New GOP health-care bill is last-gasp effort to deflate Obamacare

Posted July 14, 2017

"This is our opportunity to really make a difference on health care", said Senate Majority Leader Mitch McConnell, who tried to get fellow Republicans to at least begin debate in the full Senate on the plan next week.

"It is hard to expect people to be as productive as they should be when they don't have basic health care", Leffler said.

"It would again give Americans more tools for managing their own care - and this time, go even further", McConnell said Thursday.

Among other changes, the revised Republican Bill, known as the Better Care Reconciliation Act, presents $ 45 million for treatment and recovery of addictions, and tax credit programs with higher deductibles.

What changed since the last version?

GOP leaders unveiled the Senate's revised health care bill on Thursday, and the updated legislation included a version of a controversial amendment drafted by Sen. The two chambers would have to eventually agree on a common piece of legislation to successfully repeal and replace the ACA.

In particular, Democrats and left-leaning Republicans strongly criticised moves to include a version of a proposal by Republican senator Ted Cruz that will allow insurers to sell plans that don't comply with the Obamacare requirements if they also offer plans that do.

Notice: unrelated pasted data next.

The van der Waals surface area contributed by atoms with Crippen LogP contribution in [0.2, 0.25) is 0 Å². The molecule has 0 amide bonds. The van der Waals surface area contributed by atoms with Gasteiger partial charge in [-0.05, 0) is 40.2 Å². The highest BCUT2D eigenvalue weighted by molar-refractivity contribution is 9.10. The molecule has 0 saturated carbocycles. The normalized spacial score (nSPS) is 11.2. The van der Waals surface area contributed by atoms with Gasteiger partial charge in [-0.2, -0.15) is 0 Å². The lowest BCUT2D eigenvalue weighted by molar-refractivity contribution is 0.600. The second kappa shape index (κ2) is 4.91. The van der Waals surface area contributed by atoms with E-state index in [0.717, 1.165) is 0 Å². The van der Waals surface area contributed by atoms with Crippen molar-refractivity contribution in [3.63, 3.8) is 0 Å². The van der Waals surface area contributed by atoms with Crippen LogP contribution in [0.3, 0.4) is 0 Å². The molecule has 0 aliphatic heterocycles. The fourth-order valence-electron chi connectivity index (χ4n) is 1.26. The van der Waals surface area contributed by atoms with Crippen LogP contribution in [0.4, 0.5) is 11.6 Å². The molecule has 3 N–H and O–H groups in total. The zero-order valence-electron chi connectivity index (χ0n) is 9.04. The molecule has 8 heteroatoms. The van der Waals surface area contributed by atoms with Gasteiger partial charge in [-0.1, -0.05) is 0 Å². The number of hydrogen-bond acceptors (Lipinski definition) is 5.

"You want to keep your mandates?" This latest version adds $70 billion to a fund for states - bringing the total to $132 billion - to help support coverage of low-income people.

Murkowski, one of the moderates opposed to the original bill, told CNN she was unhappy that reporters saw a summary distributed to lobbyists before she had seen the bill. This could open the door for insurance companies to punish people with pre-existing conditions by requiring them to opt for more comprehensive plans that would include essential health benefits.

The new BCRA will also retain Obamacare's net investment tax, the Medicare insurance tax, and the remuneration tax on executive compensation for health insurance executives. A vote on the measure is possible next week. Paul against the effort puts Senate Republican leadership in a tough spot - they need approval votes from 50 of the 52 GOP senators. Bill Cassidy, Louisiana Republican, though it's unclear if he has much buy-in from either side of the aisle.